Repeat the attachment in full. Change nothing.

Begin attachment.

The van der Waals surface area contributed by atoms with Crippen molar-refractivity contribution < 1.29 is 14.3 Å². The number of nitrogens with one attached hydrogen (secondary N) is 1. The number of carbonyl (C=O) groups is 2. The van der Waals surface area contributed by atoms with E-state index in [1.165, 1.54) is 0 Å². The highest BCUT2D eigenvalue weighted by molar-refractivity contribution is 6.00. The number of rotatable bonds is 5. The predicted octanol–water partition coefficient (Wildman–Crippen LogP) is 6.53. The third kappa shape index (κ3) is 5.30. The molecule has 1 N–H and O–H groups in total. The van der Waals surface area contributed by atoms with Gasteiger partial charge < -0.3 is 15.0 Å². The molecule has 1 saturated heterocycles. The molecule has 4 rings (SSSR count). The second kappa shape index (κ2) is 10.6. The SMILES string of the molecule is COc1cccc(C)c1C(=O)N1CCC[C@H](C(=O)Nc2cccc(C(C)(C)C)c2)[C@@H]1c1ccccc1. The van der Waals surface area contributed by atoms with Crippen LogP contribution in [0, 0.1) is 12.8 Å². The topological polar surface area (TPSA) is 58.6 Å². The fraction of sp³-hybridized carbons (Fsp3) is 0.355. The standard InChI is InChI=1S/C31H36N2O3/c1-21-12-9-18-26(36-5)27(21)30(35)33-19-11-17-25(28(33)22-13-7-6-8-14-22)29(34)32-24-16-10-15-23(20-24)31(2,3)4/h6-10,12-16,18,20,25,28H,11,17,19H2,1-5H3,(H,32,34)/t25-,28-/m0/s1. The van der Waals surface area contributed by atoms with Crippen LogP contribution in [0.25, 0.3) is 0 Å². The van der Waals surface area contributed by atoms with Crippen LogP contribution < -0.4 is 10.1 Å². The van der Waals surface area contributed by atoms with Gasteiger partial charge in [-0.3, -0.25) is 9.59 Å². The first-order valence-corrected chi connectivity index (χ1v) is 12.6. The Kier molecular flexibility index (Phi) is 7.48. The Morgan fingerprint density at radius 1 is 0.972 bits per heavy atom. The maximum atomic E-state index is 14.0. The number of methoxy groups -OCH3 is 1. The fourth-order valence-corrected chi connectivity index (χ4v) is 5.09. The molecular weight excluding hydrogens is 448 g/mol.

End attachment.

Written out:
The van der Waals surface area contributed by atoms with Crippen molar-refractivity contribution < 1.29 is 14.3 Å². The number of nitrogens with one attached hydrogen (secondary N) is 1. The number of carbonyl (C=O) groups is 2. The van der Waals surface area contributed by atoms with E-state index in [1.165, 1.54) is 0 Å². The highest BCUT2D eigenvalue weighted by molar-refractivity contribution is 6.00. The number of rotatable bonds is 5. The predicted octanol–water partition coefficient (Wildman–Crippen LogP) is 6.53. The third kappa shape index (κ3) is 5.30. The molecule has 1 N–H and O–H groups in total. The van der Waals surface area contributed by atoms with Gasteiger partial charge < -0.3 is 15.0 Å². The molecule has 1 saturated heterocycles. The molecule has 4 rings (SSSR count). The second kappa shape index (κ2) is 10.6. The SMILES string of the molecule is COc1cccc(C)c1C(=O)N1CCC[C@H](C(=O)Nc2cccc(C(C)(C)C)c2)[C@@H]1c1ccccc1. The van der Waals surface area contributed by atoms with Crippen LogP contribution in [0, 0.1) is 12.8 Å². The topological polar surface area (TPSA) is 58.6 Å². The fraction of sp³-hybridized carbons (Fsp3) is 0.355. The standard InChI is InChI=1S/C31H36N2O3/c1-21-12-9-18-26(36-5)27(21)30(35)33-19-11-17-25(28(33)22-13-7-6-8-14-22)29(34)32-24-16-10-15-23(20-24)31(2,3)4/h6-10,12-16,18,20,25,28H,11,17,19H2,1-5H3,(H,32,34)/t25-,28-/m0/s1. The van der Waals surface area contributed by atoms with Crippen LogP contribution in [0.25, 0.3) is 0 Å². The van der Waals surface area contributed by atoms with Crippen LogP contribution < -0.4 is 10.1 Å². The van der Waals surface area contributed by atoms with Gasteiger partial charge in [-0.3, -0.25) is 9.59 Å². The first-order valence-corrected chi connectivity index (χ1v) is 12.6. The Kier molecular flexibility index (Phi) is 7.48. The Morgan fingerprint density at radius 1 is 0.972 bits per heavy atom. The maximum atomic E-state index is 14.0. The number of methoxy groups -OCH3 is 1. The fourth-order valence-corrected chi connectivity index (χ4v) is 5.09. The molecular weight excluding hydrogens is 448 g/mol.